Currency Market Analysis
Sep 07, 2021 | Currency Market Analysis
The U.S. dollar shook off its jobs-inpsired losses as Treasury yields pushed higher. Broad gains helped the greenback recover from multiweek lows versus the euro, sterling and Canadian dollar. The dollar tumbled to one-month lows last week after the weakest hiring in seven months cast doubt on the Fed rolling back stimulus anytime soon. America netted just 235,000 jobs in August, the fewest since January, which undershot forecasts by about 500,000. While disappointing, the latest snapshot of the labor market wasn’t all bad as higher wages were inflationary, and unemployment improved to a fresh pandemic low of 5.2%. Still, silvering linings in the employment picture such as weekly jobless claims on an improving path suggest an elevated risk of the Fed cutting back on stimulus. The yield on America’s 10-year Treasury was last at 1.36% compared to below 1.30% before last week’s payrolls report.
A big week for Canada started with the nation’s currency on its back foot and below recent three-week peaks versus its southern counterpart. A firmer greenback contributed to oil sliding around 2% to below $68. The loonie faces event risk this week in a midweek Bank of Canada policy decision, and Friday’s monthly snapshot on the job market. Local hiring likely increased by 100,000 jobs in August, compared to July’s increase of 94,000, a solid amount seen lowering unemployment to 7.3% from 7.5%. No big changes are expected from the BOC Wednesday ahead of the federal election on Sept. 20.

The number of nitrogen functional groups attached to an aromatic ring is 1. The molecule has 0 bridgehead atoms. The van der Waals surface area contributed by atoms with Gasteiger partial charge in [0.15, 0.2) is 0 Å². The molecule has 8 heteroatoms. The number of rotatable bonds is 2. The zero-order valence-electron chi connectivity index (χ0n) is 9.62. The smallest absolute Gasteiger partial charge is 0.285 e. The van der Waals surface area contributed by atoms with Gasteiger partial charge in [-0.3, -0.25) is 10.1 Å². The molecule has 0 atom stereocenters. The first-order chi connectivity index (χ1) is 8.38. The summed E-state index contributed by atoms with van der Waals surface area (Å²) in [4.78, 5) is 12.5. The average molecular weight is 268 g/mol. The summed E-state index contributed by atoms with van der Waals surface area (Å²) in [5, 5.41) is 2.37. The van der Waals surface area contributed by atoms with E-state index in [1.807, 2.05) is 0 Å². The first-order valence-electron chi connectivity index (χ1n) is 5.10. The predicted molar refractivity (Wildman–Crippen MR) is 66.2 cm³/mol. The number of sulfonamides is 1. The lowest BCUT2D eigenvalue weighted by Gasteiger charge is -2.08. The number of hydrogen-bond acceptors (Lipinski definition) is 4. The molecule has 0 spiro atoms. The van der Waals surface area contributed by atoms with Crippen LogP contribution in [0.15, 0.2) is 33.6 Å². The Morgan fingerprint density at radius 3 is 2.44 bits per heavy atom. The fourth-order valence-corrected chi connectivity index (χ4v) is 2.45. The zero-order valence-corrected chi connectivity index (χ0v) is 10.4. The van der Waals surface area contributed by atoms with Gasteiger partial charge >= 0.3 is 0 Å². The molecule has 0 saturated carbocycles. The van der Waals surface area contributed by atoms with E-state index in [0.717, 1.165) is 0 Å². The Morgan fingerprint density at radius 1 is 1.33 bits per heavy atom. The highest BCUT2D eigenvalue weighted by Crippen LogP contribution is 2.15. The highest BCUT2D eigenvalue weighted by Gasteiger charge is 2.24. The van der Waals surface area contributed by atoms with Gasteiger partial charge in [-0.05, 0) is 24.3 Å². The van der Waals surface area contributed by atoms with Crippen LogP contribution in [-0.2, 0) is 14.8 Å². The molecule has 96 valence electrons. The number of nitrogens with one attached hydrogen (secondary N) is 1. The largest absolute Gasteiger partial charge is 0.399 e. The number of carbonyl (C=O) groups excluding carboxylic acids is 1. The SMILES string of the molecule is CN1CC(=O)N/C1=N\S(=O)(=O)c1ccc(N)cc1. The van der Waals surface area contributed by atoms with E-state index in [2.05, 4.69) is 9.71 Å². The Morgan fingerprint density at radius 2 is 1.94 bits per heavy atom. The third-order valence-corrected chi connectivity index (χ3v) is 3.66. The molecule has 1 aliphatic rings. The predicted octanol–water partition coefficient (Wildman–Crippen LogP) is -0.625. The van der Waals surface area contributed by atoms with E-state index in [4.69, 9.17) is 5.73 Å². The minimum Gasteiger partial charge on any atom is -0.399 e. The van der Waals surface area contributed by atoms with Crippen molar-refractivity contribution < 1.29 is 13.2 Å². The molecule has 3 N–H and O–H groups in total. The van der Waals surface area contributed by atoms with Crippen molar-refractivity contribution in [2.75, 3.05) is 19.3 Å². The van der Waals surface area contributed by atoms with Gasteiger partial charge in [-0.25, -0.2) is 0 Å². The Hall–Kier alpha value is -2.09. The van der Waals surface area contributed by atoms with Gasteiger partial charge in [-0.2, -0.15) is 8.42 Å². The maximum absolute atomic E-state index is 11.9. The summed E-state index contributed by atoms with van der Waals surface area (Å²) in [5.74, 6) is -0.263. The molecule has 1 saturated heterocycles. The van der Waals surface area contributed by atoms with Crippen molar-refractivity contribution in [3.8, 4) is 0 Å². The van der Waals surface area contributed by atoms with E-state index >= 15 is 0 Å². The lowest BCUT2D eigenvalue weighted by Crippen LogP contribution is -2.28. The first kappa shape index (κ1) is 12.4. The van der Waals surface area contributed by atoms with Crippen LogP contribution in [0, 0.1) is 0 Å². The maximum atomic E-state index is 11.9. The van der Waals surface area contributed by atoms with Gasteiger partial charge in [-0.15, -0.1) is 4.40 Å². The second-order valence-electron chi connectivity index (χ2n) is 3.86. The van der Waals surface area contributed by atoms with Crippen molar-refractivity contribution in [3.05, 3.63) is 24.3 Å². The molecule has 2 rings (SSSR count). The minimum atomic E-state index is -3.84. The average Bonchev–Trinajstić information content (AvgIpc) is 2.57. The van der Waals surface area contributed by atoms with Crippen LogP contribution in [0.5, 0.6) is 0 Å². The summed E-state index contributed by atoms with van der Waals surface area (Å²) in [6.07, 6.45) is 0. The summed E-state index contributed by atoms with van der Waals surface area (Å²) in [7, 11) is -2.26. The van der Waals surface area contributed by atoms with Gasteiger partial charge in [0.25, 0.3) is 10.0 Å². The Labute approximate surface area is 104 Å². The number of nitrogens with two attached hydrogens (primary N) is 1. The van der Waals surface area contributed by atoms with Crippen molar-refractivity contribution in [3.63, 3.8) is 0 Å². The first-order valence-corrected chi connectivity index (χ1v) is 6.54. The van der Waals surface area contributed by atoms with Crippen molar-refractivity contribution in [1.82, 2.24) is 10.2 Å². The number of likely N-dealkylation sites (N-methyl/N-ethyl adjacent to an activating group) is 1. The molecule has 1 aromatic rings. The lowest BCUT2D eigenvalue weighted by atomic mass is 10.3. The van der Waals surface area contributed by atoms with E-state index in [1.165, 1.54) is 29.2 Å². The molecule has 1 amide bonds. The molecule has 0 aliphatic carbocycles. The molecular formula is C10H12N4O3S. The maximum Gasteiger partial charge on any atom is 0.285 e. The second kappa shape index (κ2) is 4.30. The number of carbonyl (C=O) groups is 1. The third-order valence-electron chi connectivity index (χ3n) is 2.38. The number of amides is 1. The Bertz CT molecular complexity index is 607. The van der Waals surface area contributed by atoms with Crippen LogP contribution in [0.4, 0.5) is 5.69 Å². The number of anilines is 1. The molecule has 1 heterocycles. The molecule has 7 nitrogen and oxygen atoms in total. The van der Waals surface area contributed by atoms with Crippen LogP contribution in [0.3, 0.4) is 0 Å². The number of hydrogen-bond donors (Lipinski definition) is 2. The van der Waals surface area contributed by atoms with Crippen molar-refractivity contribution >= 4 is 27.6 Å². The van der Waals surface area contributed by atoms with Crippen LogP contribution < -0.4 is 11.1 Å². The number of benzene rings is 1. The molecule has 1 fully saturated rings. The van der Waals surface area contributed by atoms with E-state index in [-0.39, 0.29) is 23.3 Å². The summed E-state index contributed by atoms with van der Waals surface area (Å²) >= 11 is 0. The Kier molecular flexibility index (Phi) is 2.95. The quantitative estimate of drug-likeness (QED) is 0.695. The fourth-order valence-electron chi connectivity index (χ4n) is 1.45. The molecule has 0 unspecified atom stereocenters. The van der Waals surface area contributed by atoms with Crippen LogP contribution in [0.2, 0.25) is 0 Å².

Sterling edged back from more than three-week highs against its U.S. counterpart. The pound also found a headwind from weaker broader markets with European stocks down and oil prices slipping around 2% to below $68. Britain issues a trio of economic reports Friday on monthly growth, seen decelerating, industrial output and trade. How the numbers fare will help shape expectations for the Bank of England on Sept. 23.
The euro surrendered some ground as the greenback rebounded and caution descended ahead of an ECB policy meeting this week. The softer euro was also a sign that the ECB may not strike a hawkish tone that some expect in the wake of area inflation soaring to 3%, the highest in a decade. The ECB will render its decision Thursday at 7:45 a.m. ET followed by an 8:30 a.m. news conference from President Christine Lagarde.
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